After filling up on pulled pork sandwiches we discovered the gin tasting room – my favourite part of the Gin Festival. 6-8 different brands of gin are showcased here and we met the gin distillers in person. Generous samples of gin were handed out whilst we chatted about the different distillations and infusion methods and botanicals that are used. I was delighted to find a Sussex gin distillery in the room.
Harley House Pure Sussex Gin is produced in Seaford by a family run business with water that’s been filtered through the chalk of the south downs. You can’t get more Sussex or purer than that. The distiller suggested that I tried Pure Sussex with ginger ale and a garnish of fresh chillies. It warmed the cockles nicely.
Black Tomato gin, from Holland, is the first gin to be made from black tomatoes. It was very different with just a vague hint of tomato and garnished with juniper berries and basil. We tasted a gin Bloody Mary but if I’m honest I I prefer my Bloody Mary made with vodka.
I found a new favourite in the gin tasting room. The intensely smooth Brockman’s Gin is seriously special and it’s going on my gin wish list. One of the things we loved about the Gin Festival is that the distillers were so enthusiastic about all the gins, not just their own. They were keen to chat about all aspects of gin making and gin drinking. We were in good company.
Rhubarb and Ginger Gin
For our final drink we went back into the main hall. ‘The Cocktail Bar’ has a choice of six gin based cocktails. There were also mocktails although we didn’t try them because, well, you go to a gin festival for the gin. I’d heard a lot about Edinburgh Gin Rhubarb & Ginger Liqueur and felt that a sweet drink would round off the event nicely. It was a winner. Warm, sweet rhubarb and ginger has a slight zesty twist and a hint of spice. It’s absolutely delicious and I have a bottle on order.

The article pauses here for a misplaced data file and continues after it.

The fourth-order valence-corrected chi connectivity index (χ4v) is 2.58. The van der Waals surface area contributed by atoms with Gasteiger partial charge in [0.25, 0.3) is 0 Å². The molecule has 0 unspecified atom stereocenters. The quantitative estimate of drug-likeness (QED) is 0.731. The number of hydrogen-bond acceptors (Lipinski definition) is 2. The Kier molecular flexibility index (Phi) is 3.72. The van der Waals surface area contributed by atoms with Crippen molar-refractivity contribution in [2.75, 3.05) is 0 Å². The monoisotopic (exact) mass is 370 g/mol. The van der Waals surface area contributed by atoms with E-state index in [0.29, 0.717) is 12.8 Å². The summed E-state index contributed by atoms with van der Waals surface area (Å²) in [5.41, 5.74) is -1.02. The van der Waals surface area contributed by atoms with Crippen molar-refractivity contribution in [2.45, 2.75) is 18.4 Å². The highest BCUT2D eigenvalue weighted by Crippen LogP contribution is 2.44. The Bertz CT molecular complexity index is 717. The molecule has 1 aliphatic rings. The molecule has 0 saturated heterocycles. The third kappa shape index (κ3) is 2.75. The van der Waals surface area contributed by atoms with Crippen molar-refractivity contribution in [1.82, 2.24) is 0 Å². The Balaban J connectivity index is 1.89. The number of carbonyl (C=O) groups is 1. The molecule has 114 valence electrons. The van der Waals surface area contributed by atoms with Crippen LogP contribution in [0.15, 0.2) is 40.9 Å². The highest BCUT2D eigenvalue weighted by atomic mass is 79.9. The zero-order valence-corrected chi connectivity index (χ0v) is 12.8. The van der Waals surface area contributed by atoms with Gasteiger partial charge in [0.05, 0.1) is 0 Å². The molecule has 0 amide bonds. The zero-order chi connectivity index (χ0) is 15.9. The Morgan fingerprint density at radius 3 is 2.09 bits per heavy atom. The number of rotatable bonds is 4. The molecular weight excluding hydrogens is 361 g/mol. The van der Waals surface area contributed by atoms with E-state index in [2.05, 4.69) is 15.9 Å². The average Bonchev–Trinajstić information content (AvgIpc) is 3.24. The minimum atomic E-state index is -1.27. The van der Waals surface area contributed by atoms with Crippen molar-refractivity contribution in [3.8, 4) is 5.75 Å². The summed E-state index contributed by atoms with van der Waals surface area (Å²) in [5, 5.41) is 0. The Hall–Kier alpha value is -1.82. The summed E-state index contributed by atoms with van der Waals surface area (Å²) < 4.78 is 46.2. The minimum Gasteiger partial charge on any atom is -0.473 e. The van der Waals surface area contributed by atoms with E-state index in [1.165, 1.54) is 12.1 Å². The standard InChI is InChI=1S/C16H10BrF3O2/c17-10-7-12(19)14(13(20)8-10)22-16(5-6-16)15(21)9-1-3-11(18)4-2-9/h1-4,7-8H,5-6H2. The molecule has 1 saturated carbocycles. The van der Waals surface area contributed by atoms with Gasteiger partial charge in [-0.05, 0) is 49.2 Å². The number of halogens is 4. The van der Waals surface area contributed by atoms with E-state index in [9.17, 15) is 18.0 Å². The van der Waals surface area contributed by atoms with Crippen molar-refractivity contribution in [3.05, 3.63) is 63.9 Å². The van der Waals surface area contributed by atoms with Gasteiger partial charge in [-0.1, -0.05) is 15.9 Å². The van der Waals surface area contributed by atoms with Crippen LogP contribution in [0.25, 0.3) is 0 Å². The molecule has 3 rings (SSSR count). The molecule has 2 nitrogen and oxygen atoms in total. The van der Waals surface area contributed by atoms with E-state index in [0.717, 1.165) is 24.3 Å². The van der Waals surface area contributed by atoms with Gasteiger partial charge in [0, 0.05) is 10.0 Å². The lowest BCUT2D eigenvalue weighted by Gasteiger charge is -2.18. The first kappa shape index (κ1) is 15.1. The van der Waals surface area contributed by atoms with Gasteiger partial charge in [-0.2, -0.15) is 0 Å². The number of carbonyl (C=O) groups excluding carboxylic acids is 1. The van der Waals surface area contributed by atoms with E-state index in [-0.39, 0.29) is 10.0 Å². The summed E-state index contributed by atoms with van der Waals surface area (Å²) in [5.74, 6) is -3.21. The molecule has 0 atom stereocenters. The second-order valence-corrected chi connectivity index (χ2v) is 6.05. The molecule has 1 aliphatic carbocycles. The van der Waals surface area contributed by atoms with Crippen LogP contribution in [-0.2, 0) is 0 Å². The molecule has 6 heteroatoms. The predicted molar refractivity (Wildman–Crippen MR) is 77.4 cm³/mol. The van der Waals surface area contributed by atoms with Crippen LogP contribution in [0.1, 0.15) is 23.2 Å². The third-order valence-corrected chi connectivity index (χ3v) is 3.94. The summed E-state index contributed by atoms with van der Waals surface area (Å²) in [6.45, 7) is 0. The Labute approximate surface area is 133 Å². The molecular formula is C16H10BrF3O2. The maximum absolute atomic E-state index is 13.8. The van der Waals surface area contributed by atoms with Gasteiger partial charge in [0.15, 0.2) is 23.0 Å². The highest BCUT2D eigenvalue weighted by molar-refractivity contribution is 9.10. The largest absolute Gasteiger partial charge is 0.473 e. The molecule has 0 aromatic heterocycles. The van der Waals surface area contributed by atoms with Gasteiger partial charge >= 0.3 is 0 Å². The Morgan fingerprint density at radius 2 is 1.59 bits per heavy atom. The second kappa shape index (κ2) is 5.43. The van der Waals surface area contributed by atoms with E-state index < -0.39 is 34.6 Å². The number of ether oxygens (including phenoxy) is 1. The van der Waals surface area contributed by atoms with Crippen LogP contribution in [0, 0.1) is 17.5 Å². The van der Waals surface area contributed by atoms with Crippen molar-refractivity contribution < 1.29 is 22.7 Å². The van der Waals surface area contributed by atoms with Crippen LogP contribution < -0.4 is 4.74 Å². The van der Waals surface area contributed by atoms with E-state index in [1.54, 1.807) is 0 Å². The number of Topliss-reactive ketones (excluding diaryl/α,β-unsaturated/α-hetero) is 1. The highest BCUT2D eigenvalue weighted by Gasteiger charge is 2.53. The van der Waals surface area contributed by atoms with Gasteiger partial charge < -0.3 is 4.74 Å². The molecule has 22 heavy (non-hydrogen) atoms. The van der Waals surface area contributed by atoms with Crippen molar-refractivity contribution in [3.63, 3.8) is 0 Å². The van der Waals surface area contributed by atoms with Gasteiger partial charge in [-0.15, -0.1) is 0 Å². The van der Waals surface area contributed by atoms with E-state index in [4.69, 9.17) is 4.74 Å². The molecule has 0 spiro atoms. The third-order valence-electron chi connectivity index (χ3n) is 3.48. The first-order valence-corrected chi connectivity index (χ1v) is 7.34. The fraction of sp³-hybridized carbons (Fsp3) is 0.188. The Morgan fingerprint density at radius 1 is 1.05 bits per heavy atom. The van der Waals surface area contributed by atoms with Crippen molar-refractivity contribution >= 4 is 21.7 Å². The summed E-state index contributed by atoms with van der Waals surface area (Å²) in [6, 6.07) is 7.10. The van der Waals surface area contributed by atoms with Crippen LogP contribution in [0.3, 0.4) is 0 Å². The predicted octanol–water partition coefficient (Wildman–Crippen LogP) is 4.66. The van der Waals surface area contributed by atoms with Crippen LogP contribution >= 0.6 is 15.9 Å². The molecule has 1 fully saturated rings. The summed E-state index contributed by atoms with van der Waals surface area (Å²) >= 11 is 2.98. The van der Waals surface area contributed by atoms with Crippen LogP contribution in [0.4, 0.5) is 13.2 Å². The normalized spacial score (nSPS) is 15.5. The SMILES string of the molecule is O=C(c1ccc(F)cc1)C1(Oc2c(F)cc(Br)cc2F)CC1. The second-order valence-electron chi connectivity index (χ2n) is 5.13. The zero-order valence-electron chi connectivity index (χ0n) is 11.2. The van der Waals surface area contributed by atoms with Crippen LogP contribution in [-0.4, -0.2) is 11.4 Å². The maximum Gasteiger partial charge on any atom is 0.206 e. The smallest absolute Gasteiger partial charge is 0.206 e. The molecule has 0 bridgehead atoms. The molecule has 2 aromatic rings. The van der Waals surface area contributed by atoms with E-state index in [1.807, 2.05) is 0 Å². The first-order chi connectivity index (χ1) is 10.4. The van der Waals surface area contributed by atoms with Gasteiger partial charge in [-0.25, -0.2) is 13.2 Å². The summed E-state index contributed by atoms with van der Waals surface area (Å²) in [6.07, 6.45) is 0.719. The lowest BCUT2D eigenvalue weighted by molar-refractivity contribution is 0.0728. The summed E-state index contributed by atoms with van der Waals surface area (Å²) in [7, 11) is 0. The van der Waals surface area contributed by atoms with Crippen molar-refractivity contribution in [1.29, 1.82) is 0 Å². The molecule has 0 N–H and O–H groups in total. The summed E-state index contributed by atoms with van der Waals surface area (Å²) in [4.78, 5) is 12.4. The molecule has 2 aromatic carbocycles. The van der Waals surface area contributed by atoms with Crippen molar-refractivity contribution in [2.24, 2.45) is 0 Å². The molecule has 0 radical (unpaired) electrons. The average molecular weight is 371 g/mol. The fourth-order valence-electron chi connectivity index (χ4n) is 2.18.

Before leaving we stopped off at Gin Festival’s own on-site off-licence where you can buy any of the gins with free home delivery and choose from a range of gin inspired gifts. You can also buy from the Gin Festival website.
Need to Know
Admission at Eastbourne cost £15 (prices vary around the country) and for this you get your Gin Festival pack (details in the article) and a token for your first drink. It’s cashless with wristbands which you can load up on-line before you go or at the top-up stations on site. The wristbands are scanned each time you buy a drink. Each 25ml serving of gin plus tonic is one token and each token costs £5. The cocktails cost two tokens.
We had a fantastic time at Eastbourne Gin Festival. It was so much more than one big gin fest thanks to the live music, gin tastings, masterclasses and great food. It was fascinating to chat to distillers and learn about gin from people who are passionate about their craft.
Eastbourne Gin Festival is back again next year but if you can’t wait that long events are held year round all over the UK. Check out the Gin Festival calendar.
Eastbourne Gin Festival hosted my visit but I have complete editorial control. All views, opinions and love of a good gin and tonic are entirely my own.